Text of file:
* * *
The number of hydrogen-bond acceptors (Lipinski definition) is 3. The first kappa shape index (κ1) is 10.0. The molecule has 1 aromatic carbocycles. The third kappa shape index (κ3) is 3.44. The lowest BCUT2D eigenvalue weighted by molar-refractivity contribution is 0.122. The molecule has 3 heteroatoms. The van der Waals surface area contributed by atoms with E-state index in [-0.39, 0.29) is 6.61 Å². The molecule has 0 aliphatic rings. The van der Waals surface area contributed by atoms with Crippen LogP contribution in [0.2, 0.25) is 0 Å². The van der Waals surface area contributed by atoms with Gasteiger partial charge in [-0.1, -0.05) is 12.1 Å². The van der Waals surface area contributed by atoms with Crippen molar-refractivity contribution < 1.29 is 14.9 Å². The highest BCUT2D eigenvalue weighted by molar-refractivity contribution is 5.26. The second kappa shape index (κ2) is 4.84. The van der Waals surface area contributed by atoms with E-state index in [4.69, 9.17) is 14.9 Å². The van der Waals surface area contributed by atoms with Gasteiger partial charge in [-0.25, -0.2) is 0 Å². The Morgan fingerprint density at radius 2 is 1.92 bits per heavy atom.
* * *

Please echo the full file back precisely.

The number of hydrogen-bond acceptors (Lipinski definition) is 3. The first kappa shape index (κ1) is 10.0. The molecule has 1 aromatic carbocycles. The third kappa shape index (κ3) is 3.44. The lowest BCUT2D eigenvalue weighted by molar-refractivity contribution is 0.122. The molecule has 3 heteroatoms. The van der Waals surface area contributed by atoms with E-state index in [-0.39, 0.29) is 6.61 Å². The molecule has 0 aliphatic rings. The van der Waals surface area contributed by atoms with Crippen LogP contribution in [0.2, 0.25) is 0 Å². The van der Waals surface area contributed by atoms with Gasteiger partial charge in [-0.1, -0.05) is 12.1 Å². The van der Waals surface area contributed by atoms with Crippen molar-refractivity contribution < 1.29 is 14.9 Å². The highest BCUT2D eigenvalue weighted by molar-refractivity contribution is 5.26. The second kappa shape index (κ2) is 4.84. The van der Waals surface area contributed by atoms with E-state index in [4.69, 9.17) is 14.9 Å². The van der Waals surface area contributed by atoms with Gasteiger partial charge in [-0.25, -0.2) is 0 Å². The Morgan fingerprint density at radius 2 is 1.92 bits per heavy atom.